II. Paper Sessions
The conference held two paper sessions which featured presentations from a mixture of locally based and international researchers.
Dr. Richard Boulanger - Csound: the Roots, Birth and Early Years
Our conference would have felt incomplete without the presence of Dr. Richard Boulanger so we were extremely pleased that he was in attendance and contributed so fully to the proceedings. Richard's first presentation, entitled Three Decades with Csound: the Roots, Birth and Early Years, provided a potted history of Csound from someone who was there at all of the key moments. This talk actually reached back further in history to Csound's notable antecedents of the 1960s and 70s. Richard's talk was full of revealing anecdotes involving key figures of electronic music, and to hear these stories relayed first hand particularly piqued the interest of Maynooth students.
Figure 2. Dr. Richard Boulanger.
Richard started with a description of working with Barry Veroe at the MIT Media Lab as Csound made its first beeps. This collaboration had begun earlier with Music 11 in 1979 and the composition of Richard's seminal work Trapped in Convert. With Csound, Richard and Barry had used this piece as a test case in seeking out bugs. Csound's speed and efficiency distinguished it from its peers from the early days and this, suggests Richard, is key in its longevity. Richard was involved with benchmarking this efficiency in the 1980s at 'CARL' (The Computer Audio Research Laboratory) in San Diego on their PDP11 computer.
Another key relationship for both Richard and Barry and by extension Csound was of course that with Max Mathews, the author of Music I - V of the Music N family of computer music programs. Csound itself grew out of Music IV. Barry Vercoe's undoubted genius was noted but Richard also described Barry's lectures where he would whisper into whiteboards that encircled the lecture theatre, eventually filling them completely. We were also intrigued to learn of Barry's triple filter paper method for making coffee that would ensure the strongest possible brew - Csound's origins are highly caffeinated. The inaccessibility of Barry Vercoe's original reference notes for the program (Barry insisted that they were an aide-mémoire for him) inspired Richard to scan, correct and word-process them. The first Csound Book was written to address the obtuse nature the text of the reference manual. It is in these acts that Dr. B. reveals himself as the great evangelist for Csound.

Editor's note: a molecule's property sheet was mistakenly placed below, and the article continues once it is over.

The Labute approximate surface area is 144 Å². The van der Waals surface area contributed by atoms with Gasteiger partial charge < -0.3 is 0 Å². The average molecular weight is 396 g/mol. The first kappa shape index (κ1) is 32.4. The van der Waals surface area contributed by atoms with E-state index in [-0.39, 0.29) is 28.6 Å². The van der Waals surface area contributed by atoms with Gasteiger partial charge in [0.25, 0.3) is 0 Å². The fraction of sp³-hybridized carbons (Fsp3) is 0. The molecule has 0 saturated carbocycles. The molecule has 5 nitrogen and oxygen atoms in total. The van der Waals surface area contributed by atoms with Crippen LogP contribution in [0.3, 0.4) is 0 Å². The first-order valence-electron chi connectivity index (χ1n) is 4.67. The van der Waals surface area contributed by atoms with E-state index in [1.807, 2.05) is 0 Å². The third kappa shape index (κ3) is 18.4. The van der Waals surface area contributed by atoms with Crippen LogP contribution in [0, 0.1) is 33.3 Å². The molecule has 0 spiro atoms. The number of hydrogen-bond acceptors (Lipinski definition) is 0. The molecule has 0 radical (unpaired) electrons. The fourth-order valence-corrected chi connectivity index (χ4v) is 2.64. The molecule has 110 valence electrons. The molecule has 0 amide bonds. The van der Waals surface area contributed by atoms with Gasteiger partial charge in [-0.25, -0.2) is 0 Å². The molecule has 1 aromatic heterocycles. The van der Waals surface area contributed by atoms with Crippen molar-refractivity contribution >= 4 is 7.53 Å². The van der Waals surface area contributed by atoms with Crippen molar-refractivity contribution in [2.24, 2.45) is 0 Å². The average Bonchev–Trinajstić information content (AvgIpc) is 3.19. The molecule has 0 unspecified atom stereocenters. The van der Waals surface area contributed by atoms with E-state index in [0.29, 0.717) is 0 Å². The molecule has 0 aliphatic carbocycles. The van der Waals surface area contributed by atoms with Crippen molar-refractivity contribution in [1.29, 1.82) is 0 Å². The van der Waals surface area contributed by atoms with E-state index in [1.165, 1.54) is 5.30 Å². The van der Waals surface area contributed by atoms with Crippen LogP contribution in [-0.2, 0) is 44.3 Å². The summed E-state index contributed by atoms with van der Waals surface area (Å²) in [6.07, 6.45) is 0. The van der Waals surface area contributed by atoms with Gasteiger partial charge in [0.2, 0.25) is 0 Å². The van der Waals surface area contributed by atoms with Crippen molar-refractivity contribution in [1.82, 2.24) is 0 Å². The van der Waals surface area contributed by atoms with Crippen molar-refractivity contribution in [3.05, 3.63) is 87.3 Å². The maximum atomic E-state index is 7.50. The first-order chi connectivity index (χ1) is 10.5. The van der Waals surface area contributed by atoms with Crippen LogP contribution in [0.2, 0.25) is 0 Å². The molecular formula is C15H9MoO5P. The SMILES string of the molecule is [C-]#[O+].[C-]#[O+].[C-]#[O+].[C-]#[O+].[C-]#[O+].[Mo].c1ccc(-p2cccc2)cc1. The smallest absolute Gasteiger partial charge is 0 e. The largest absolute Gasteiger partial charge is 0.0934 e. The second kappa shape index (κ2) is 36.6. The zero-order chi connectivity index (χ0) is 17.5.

Richard next gave credit to an individual who might otherwise be overlooked. Larry Beauregard was first flautist in Pierre Boulez's Ensemble InterContemporain. Barry Vercoe had been collaborating with Larry on 'Synthetic Performer', software for creating a virtual accompaniment for a live performer, in the early 1980s at IRCAM. In fact, also at IRCAM at this time, Miller Puckette wrote Max (later MaxMSP) originally as an visual interface for Synthestic Performer. After Larry Beauregard's untimely death in 1985 Barry returned to MIT where he subsequently wrote Csound.
As Csound progressed, Barry Vercoe's work on it receded and the project was adopted by others. John ffitch ported Csound to standard platforms such as MacOS and Windows. An significant block existed in Csound's original licence in that it only allowed the sofware to be used for non-profit educational purposes. Pressure from multiple contributor to the program finally forced MIT to release the software as Open Source LGPL. This change precipitated many of the developement that have allowed Csound to continue to thrive in the 2000s. Richard's interaction with Barry has continued though and one example of this was Barry's invitation to Richard to work together on the OLPC (One Laptop Per Child) project, a project to design Linux-based laptops to be distributed to children in developing countries. The music application on the OLPC used Csound as the synthesis engine. Barry's recent work has focussed more on education, and Richard noted that Barry has sometimes lamented that he has, to some extent, sacrificed his compositional career for that of a developer. Despite his distance from the project, Richard assured us that Barry is happy with where Csound is now.
Brian Carty - Robotune: an iOS Application built with Csound
Dr. Brian Carty is currently the director of education at the the Sound Training College in Dublin and, inspired by a desire to engage his students with Csound, he initiated a project to create an app for iOS. The origins of this project go back five years when Auto-Tune  was very much in vogue. Robotune ultimately goes beyond the basic reparatory function of an auto-tune and is capable of many choir-like transformations of a single voice and robotic transformations. A better reference point is perhaps the 'TC Helicon VoiceLive 2'. With the Robotune, Brian hoped to be able to create an economical and accesible alternative to the existing examples, and based on the 500+ downloads made of the app since its release, this has been achieved. Development of the final app took about a year. The project was also a test of the notion that Csound could be used to produce a commercially successful software tool.
Figure 3. Dr. Brian Carty.